Crotona Park North to South, Fulton Av to Southern Blvd and Crotona Park East
Directions via Google Maps
Named after the Greek colony of Croton, known for its Olympic athletes, Crotona Park has served the Bronx community steadily since its purchase by the City in 1888. Among naturalists, the park is widely known for its variety of tree species (28 in all) and gorgeous 3.3-acre lake, which serves as home to turtles, ducks, and fish.
However, manmade structures within the park thrill visitors as well. Crotona Park’s pool is the largest in the borough at 300 feet. Tennis buffs happily head to the park’s 20 hard courts during the warm season, and baseball teams flock to its five diamonds. In addition, families log many hours romping in the eleven playgrounds spread throughout the park.
Young and old alike agree; Crotona Park is worth a Saturday spent exploring its wonders.
Discover the history of Crotona Park
Learn about our plan to guide the development of Crotona Park and Tremont Park.
Directions to Crotona Park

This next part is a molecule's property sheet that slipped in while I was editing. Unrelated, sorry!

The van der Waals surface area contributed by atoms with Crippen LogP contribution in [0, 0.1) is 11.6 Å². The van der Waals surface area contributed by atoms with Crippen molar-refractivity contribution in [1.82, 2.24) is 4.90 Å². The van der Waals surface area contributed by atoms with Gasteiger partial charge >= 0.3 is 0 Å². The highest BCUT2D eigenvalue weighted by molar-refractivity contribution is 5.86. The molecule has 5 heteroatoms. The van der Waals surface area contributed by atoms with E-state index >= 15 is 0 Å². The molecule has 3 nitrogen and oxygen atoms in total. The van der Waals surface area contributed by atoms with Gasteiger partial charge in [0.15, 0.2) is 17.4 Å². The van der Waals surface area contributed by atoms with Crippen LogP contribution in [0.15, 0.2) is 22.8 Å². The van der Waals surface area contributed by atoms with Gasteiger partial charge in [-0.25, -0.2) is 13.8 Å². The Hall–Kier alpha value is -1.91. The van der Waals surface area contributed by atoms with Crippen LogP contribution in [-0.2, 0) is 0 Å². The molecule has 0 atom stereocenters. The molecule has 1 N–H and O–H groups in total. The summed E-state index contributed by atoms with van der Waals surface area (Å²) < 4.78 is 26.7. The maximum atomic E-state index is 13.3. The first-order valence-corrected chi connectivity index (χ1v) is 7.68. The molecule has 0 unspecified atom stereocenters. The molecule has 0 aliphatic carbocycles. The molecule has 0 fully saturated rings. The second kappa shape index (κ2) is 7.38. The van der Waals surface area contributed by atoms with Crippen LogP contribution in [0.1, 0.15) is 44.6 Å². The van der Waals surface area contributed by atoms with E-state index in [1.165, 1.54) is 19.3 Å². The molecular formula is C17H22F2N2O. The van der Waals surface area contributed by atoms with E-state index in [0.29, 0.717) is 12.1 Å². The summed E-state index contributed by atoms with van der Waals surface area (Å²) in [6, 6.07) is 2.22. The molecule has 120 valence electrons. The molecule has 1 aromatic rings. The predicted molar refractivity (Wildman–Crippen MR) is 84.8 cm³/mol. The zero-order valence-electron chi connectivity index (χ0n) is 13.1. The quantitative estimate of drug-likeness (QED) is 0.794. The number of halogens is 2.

Know Before You Go
The Crotona Park Nature Center is currently closed to the public as we develop the space and exhibits following a recently completed capital reconstruction. The center is expected to open to the public in Spring 2022.
- NYC PARKS, THE EMBASSY OF THE UNITED ARAB EMIRATES, NEW YORK CITY FOOTBALL CLUB, AND CONGRESSMAN TORRES CELEBRATE CROTONA PARK SOCCER FIELD RENOVATION
- NYC PARKS CELEBRATES EARTH AND ARBOR DAYS WITH TOURS, VOLUNTEER EVENTS, AND MORE
- REFURB INBOUND: NYC PARKS’ CROTONA PARK SOCCER FIELD TO BE COMPLETELY RENOVATED THROUGH THE SUPPORT OF THE UNITED ARAB EMIRATES EMBASSY & NEW YORK CITY FOOTBALL CLUB
- Crotona Park Ballfield 5 Synthetic Turf Field Construction
- Crotona Park Bathhouse Roof Reconstruction
- Crotona Park Green Infrastructure Construction
- Crotona Park Indian Lake Shoreline Restoration
- Crotona Park Pool Community Center Facade Reconstruction